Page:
So I came to the first railroad track and immediately attempted to go for it. And I got stuck. Rails, it turns out, are the perfect height to stop my back tire from finding purchase. Gingerly, I backed the bike off the tracks and realized that a major assumption I had made – one that would have been easily testable at any point of the year leading up to this – was dead wrong. I would be stuck on one side of the tracks or another until a pre-built crossing point came up. Undeterred, I progressed forward on my access road for a few minutes when a train came charging down the tracks. That is to say, less than 10 minutes after I had gotten my bike stuck trying to cross the track a seventy billion ton train came down that line at 60mph. So much for the second assumption that the line would be quiet. In fact, I had trains coming along every 15-30 minutes. This became especially “fun” an hour later when I had my first one through four of 14 total crashes.
The rail line had come to a ravine and my access road disappeared or split off where I didn’t see to follow. There was plenty of room on the basalt rocks surrounding the rails for me to get to the other side of this cut in the hill, and I successfully did so. But then following this section, the rail was built atop a tiny culvert that was meant to carry storm water under the line. The culvert was no more than 10 feet long and there was barely enough room for my tires and feet to scoot by on an aggressive angle, but if I slipped I would have fallen 10 feet down into the culvert. Rather than risk it, I decided to ride down the steep side of the culvert then gun it back up the other side. This was a terrible idea.
Fall #1 of the trip came just going down into the little valley no wider than my bike. Fall #2 came after I spotted my access trail off to the right, but blocked by a sandy berm that offered my tires no grip. Fall #3 came after I turned the bike sideways and attempted my original idea up the other side back to the tracks – again no grip was on hand and it was offensively steep. It was midday, 100 degrees according to the forecast, and I was wresting a 400 lb+ bike in full Klim motorcycle gear for about an hour while trains tore by at about head height. Needless to say the headache I felt come on was a bad sign of heat stroke and I needed to take a break. I tore off all my gear, grabbed my gallon jug of water, and crawled into the water pipe for shade and contemplated if and how I was going to get out of this increasingly hopeless situation. The emergency beacon on my chest was ever-tempting as there were only three ways out of this culvert, and I had failed at all of them.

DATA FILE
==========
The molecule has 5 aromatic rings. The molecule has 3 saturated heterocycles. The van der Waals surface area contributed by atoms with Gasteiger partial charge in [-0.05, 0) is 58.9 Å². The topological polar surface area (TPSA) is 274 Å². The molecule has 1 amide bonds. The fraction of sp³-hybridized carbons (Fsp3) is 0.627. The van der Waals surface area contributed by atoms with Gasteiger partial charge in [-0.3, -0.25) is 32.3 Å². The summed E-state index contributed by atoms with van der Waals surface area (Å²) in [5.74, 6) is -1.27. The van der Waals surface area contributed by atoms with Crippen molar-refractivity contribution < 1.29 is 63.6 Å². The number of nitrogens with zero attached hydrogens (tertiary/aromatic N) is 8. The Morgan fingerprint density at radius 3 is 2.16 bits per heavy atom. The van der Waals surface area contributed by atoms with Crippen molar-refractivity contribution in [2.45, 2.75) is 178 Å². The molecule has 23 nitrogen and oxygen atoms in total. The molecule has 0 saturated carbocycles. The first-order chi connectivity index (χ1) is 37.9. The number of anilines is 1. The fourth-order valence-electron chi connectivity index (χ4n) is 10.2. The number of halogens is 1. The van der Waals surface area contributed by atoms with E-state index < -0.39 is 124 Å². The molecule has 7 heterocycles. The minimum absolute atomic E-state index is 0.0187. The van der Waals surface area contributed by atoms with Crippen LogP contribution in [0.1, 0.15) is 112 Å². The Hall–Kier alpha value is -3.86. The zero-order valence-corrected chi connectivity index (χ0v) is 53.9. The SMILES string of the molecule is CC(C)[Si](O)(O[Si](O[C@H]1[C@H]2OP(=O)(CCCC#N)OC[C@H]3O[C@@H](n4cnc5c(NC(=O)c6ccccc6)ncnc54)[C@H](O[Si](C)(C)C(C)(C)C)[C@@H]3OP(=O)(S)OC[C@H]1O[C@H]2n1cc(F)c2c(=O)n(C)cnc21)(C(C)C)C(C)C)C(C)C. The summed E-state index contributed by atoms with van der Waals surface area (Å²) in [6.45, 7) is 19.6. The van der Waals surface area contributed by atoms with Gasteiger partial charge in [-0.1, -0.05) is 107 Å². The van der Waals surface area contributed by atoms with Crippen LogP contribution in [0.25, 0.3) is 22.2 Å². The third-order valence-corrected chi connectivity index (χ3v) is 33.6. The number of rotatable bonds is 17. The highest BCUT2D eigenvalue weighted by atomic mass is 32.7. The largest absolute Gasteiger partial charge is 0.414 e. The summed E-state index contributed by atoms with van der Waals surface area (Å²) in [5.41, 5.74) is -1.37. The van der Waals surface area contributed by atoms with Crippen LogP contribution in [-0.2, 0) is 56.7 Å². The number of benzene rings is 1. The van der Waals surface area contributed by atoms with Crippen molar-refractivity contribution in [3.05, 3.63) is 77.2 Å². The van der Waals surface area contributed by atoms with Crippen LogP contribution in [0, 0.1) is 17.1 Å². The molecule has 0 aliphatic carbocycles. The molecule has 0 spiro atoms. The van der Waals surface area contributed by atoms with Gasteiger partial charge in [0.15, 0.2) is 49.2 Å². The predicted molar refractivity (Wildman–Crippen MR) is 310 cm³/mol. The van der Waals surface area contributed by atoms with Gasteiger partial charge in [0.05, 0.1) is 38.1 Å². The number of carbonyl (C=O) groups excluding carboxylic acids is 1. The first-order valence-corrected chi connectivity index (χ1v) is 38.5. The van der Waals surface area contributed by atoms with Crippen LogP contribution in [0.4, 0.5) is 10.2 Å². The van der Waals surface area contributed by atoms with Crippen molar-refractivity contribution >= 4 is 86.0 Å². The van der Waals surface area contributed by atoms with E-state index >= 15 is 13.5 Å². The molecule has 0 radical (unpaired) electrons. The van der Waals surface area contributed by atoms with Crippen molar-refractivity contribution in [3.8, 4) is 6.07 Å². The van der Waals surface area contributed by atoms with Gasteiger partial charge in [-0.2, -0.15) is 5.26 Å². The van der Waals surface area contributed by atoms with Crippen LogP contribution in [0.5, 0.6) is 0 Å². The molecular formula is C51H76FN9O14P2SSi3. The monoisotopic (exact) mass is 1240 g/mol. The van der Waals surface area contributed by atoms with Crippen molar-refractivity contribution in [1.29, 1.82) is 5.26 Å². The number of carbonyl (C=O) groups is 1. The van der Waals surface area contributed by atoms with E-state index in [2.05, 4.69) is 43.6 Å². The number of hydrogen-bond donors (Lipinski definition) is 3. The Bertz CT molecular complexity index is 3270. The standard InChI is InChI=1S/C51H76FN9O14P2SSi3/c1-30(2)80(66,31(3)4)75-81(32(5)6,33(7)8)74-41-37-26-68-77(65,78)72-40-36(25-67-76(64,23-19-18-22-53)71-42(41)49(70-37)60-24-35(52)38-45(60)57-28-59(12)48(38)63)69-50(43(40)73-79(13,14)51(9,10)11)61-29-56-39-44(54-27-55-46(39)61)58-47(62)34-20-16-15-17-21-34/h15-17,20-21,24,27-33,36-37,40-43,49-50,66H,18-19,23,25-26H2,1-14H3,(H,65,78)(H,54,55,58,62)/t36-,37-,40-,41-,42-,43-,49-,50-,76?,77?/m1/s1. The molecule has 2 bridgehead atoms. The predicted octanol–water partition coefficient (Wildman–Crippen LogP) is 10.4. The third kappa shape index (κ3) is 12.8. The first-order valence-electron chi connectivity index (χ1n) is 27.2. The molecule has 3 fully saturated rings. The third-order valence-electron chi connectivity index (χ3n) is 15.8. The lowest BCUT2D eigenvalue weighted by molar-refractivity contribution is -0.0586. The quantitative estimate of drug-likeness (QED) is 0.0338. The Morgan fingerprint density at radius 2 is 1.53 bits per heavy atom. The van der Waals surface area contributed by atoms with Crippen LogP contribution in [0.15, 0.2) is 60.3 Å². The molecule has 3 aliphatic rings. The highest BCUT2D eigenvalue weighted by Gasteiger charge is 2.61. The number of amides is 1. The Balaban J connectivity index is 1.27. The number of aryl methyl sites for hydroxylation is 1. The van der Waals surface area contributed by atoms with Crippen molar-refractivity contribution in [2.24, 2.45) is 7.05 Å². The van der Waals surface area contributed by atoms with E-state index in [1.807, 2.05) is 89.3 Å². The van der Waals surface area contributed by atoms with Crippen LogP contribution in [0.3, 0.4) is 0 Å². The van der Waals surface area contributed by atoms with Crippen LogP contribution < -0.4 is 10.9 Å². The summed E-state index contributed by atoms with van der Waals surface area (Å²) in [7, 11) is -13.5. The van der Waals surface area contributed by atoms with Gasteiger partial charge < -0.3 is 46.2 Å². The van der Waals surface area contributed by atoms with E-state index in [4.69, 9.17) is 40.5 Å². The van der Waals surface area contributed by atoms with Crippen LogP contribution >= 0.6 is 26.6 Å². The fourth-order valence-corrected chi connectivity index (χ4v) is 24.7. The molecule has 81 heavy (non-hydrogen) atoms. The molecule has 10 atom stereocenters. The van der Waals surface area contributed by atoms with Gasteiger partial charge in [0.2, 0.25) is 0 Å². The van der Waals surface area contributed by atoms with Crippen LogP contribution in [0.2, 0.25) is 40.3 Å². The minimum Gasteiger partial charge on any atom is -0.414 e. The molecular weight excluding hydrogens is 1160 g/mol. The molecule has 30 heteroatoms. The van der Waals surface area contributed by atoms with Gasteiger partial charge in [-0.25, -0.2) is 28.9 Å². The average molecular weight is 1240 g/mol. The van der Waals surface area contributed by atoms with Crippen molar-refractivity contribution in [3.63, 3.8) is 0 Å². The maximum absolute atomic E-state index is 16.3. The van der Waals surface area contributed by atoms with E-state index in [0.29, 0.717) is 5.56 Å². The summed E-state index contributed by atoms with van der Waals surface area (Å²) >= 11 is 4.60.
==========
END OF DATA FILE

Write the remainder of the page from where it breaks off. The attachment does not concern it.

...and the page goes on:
After an attempted rest inside the shaded water pipe – trains going by four feet directly OVER you are even more disturbing than trains going by eight feet beside you – and a good drink of a liter or so of water I had a plan. Firstly, I took the lid off my SW-Motech pannier. Then using it as a shovel, I smoothed out the sandy berm leading back to the dirt road. Then on this ramp I had created, I scattered the railroad’s rocks. Finally, I collected all the scrap wood I could find and laid this on top of the rocks and tamped it all down by walking over it. I had built myself a road to freedom (hopefully), but if it didn’t work my race was likely over and lost. I removed the panniers for added lightness, picked my tire tracks, and fired the bike back up. A train came by to bear witness and I gunned it towards my ramp. My bike scooted up the improvised road, destroying it in its wake, but nevertheless depositing me back onto my trusty dirt road. Never does victory tasted so sweet than when it is snatched from the jaws of an emergency rescue team.
After reattaching my luggage and traveling on for some time, I realized I was suddenly in a race. With an hour lost on LA’s freeways and at least 2 hours lost in the world’s smallest and cruelest valley, there was no way I could get to Vegas before the agreed-upon sunset curfew forced me off my bike. And as this trip had already taught me, the going even on my access trail was anything but easy. In my mind, Gary and I were now neck-and-neck. Suddenly the tent and sleeping bag I brought just to fool Gary were very necessary.
The rest of that day had decent speeds, undeniably beautiful views of the Mojave, trestle bridge crossings, and a few more falls. I had been ingesting Clif bars all day and on my last fall I decided to partake in another and read the nutritional facts. Huge mistake number three (or four; who’s counting?) dawned on me as I realized I had only taken in 1,500 calories all day and would need my last two bars to get me to at least midday tomorrow and the only gas stop of the second day. This lack of energy hit hard as the sun began to set at 7 PM and I encountered my fifth sand patch of the day and crashed a few more times. Although it would be soft for my sleeping bag, I refused to let it beat me or to start my day tomorrow stuck in this horrible excuse for substrate. I pushed on and out, finding solace on the rocks of the train track, and rode on half-blind with hunger and fading light. Finally, at 7:45 PM, just 15 minutes before curfew, I spotted a secluded and solidly grounded spot to camp and preceded to hangrily set up my tent for a night in desert.
This is a massive tale already, so I split it up into two parts.
Go take a break, get some coffee, then catch the finale here.